1. One gets into a state of creativety by conscious work. To prepare one’s work is first to nourish one’s     feelings by studies which have a certain analogy with the picture, and it is through this that the choice of elements can be made. It is these studies that permit the painter to free his unconscious mind.
The harmony of all the elements of  the picture which have a part in the unity of feeling, which comes not from a simple thing but from a complex thing, and which is simplified by the purification of the subject and the mind of whoever translated it.


In discussing influences on my work I should not admit to mention the impact made on me by the German artist Kurt Schwitters. My admiration for him stems not so much from his contribution to Dada, but from his understanding and sensitivety to tonal and colour relationship, as from his profound awareness, evident in his numerous collages and constructions, of what Gaston Bachelard has called “The Poetics of Space”.

All my work is principally a process of evolution, beginning with drawings made in situ in which I attempt to understand the structure and content of a subject, and developing into forms of two or three dimensions which are increasingly abstract in nature. Underlying all these forms is a strongly geometric structure of arcs, circles and ellipses drawn through the space in an attempt to reflect the infinite possibilities of form, light and colour. The geometry, proportion and ratio of earlier work were largely classical in nature, in the sense that they had their origins in Renaissance construction (golden section, Fibonacci), numerology and Pythagorean and “Egyptian” geometry; more recently however, the geometry of the forms has become more intuitive.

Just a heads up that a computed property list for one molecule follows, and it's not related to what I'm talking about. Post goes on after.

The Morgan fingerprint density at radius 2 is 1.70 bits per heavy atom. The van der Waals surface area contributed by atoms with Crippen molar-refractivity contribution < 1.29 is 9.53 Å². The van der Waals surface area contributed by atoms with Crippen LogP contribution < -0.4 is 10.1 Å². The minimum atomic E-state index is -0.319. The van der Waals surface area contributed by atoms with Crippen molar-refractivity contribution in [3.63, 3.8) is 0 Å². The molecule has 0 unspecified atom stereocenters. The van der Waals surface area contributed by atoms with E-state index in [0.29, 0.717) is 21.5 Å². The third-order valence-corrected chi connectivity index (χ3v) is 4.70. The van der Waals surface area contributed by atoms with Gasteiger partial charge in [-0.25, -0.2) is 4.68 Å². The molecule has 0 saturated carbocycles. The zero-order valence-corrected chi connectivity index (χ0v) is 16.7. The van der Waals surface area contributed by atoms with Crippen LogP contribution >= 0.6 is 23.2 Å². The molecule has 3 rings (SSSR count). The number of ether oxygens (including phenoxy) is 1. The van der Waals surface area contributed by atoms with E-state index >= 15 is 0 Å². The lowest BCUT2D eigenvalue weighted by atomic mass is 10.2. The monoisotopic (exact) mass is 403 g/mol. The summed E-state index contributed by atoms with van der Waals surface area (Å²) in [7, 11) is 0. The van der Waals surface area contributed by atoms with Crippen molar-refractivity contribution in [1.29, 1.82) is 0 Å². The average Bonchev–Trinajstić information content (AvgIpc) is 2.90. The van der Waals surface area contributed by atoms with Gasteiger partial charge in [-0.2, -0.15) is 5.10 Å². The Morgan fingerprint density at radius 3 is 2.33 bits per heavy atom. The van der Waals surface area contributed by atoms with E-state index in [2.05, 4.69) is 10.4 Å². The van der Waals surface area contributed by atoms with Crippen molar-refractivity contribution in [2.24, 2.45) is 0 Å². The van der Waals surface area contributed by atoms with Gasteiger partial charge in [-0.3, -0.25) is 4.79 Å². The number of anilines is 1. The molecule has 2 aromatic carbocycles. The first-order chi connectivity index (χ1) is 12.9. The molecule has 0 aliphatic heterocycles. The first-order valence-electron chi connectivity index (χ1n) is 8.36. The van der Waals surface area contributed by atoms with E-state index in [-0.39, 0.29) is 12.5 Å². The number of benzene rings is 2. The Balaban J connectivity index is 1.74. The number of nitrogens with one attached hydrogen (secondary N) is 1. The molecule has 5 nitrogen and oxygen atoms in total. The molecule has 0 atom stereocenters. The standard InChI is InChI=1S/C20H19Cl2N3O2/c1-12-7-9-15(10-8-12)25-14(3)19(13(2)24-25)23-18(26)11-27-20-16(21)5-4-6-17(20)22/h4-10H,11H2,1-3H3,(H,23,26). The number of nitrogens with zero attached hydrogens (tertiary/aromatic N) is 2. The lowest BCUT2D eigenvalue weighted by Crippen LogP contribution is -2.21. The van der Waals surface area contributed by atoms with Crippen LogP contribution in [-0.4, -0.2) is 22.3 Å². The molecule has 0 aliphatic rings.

The use of a variety of materials, from painted, carved or constructed wood, to resins, plaster and papier-maché, arises from a continual process of carving, cutting, modelling and painting into and onto different constructed surfaces. Within this process, the tactile as well as the visual nature of the form is all important, as is the interplay of texture and colour, with their implied tonal/spatial relationships. The evolution and resolution of ideas is part of the process of working and making, rather than the result of any intellectual preconceptions. I move constantly between drawing and relief work, and this combination of disciplines is an inherent part of my working process, as is the need to work on a number of pieces simultaneously, as one piece feeds off the other.

Network 90, the recently completed commission for BBC South and West, has increased my desire to make “site specific” work in collaboration with artists and designers, as well as pieces for exhibition in a gallery space. The specific, nature, structure and purpose of a place, and the function the artist performs in contributing to this, ate major concerns in all my work.

1. English from J.D. Flam. Matisse on Art – Phaidon Press, London 1973